Just because a lawful permanent resident (LPR) holds a valid, unexpired permanent resident or “green” card, the card does not guarantee an LPR’s re-admission to the U.S. after foreign travel. Each time an LPR re-enters the United States, U.S. Customs and Border Protection ("CBP") scans the LPR's passport and permanent resident card and can examine a wealth of information about the LPR, including his or her comings and goings, plus information about the LPR’s immigration, residential, and employment history.

Each request for re-admission to the U.S. by an LPR gives CBP an opportunity to determine whether the LPR has abandoned his or her permanent resident status. This is true even if the permanent resident has a valid and unexpired permanent resident card and has been outside the U.S. for less than 365 days. [Common, and mistaken, immigration lore has it that presentation of a permanent resident card upon attempted re-entry within 365 days of one's last departure guarantees re-admission.]

For LPRs who have undertaken a temporary work assignment and residence abroad and who may be abroad for more than 180 days, there is an escalating risk that the foreign absence may trigger a CBP determination that the LPR has abandoned his or her intention to reside permanently in the U.S. CBP may confiscate the LPR’s permanent resident card and threaten the LPR with the prospect of returning abroad on the next outbound flight unless the LPR signs a written abandonment of his or her rights as an LPR. Further, even if CBP does not challenge the LPR’s immigration status, absences of 180 days or longer can impact the LPR’s eligibility for U.S. naturalization.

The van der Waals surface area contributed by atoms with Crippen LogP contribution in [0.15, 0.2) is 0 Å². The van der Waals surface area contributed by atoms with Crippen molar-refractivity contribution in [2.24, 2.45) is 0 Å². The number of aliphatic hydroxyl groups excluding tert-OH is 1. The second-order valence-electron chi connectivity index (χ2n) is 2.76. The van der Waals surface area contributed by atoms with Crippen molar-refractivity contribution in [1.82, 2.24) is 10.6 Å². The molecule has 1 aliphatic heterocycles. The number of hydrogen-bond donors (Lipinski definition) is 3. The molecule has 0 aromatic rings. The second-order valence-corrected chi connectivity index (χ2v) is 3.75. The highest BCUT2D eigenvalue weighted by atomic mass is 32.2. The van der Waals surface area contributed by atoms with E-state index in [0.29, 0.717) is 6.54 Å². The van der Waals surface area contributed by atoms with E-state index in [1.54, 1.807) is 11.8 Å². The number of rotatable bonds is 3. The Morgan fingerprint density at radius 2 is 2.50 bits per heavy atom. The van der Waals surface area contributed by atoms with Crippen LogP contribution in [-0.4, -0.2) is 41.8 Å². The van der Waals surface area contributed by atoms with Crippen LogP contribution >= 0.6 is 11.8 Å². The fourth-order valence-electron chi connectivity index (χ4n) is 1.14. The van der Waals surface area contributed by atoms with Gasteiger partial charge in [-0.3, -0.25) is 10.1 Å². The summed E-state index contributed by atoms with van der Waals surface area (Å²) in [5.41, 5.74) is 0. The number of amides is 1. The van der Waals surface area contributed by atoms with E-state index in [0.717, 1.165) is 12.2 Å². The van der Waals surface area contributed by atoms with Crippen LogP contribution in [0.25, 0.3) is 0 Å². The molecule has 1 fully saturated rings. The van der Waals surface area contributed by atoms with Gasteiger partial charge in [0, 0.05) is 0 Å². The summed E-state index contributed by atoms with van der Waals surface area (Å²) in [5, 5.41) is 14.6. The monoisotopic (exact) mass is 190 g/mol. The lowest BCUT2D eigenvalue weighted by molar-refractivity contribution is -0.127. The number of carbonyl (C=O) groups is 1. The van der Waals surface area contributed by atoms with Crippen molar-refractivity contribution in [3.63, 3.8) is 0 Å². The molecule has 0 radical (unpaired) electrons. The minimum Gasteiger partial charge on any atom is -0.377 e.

Therefore, both the employer and the employee should take protective steps in advance if the LPR truly will be abroad only temporarily (even if “temporarily” may mean a period of several years) and wishes to retain permanent resident status. These steps include:

  • filing a re-entry permit application and completing the required biometrics before U.S. departure—this can take a month or longer to complete
  • filing IRS 1040 U.S. resident income tax returns during the entire period of the foreign assignment
  • keeping as many ties to the United States (such as a home, bank accounts, financial accounts, investment accounts, credit cards, recreational, social, religious and business memberships, U.S. driver license) as reasonably practical
  • ensuring the foreign assignment agreement contains language affirming the temporariness of the foreign assignment and the foreign national's intention to resume U.S. residence after the assignment concludes
  • determining the impact of the foreign assignment on eligibility for U.S. naturalization.

It is wise to plan months in advance for a foreign assignment to preserve permanent resident status and naturalization eligibility. However, even where the foreign assignment arises suddenly, protective steps can often be implemented even after the foreign assignment has started, particularly where the LPR has been absent from the U.S. for fewer than 180 days and can return for sufficient time to apply for a re-entry permit. For further information, please see our more expansive article on this topic at immigration website at: http://immigration.dinslaw.com/pre_per_res_stat.aspx.